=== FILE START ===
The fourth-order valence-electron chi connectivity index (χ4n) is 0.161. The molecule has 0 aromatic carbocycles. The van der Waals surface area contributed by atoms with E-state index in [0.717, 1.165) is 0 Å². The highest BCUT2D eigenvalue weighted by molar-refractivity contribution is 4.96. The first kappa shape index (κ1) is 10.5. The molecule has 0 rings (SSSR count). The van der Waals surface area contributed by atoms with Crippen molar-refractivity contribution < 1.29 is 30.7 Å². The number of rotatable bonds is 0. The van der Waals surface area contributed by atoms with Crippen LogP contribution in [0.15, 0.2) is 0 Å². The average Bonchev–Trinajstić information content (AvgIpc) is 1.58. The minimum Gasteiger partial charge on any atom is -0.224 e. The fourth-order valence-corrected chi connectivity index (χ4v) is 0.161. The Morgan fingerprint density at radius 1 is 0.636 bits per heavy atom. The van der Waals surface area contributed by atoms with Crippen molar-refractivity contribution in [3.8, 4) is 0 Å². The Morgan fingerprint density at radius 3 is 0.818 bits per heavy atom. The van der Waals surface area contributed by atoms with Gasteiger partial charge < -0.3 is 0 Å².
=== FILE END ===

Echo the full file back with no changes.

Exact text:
The fourth-order valence-electron chi connectivity index (χ4n) is 0.161. The molecule has 0 aromatic carbocycles. The van der Waals surface area contributed by atoms with E-state index in [0.717, 1.165) is 0 Å². The highest BCUT2D eigenvalue weighted by molar-refractivity contribution is 4.96. The first kappa shape index (κ1) is 10.5. The molecule has 0 rings (SSSR count). The van der Waals surface area contributed by atoms with Crippen molar-refractivity contribution < 1.29 is 30.7 Å². The number of rotatable bonds is 0. The van der Waals surface area contributed by atoms with Crippen LogP contribution in [0.15, 0.2) is 0 Å². The average Bonchev–Trinajstić information content (AvgIpc) is 1.58. The minimum Gasteiger partial charge on any atom is -0.224 e. The fourth-order valence-corrected chi connectivity index (χ4v) is 0.161. The Morgan fingerprint density at radius 1 is 0.636 bits per heavy atom. The van der Waals surface area contributed by atoms with Crippen molar-refractivity contribution in [3.8, 4) is 0 Å². The Morgan fingerprint density at radius 3 is 0.818 bits per heavy atom. The van der Waals surface area contributed by atoms with Gasteiger partial charge < -0.3 is 0 Å².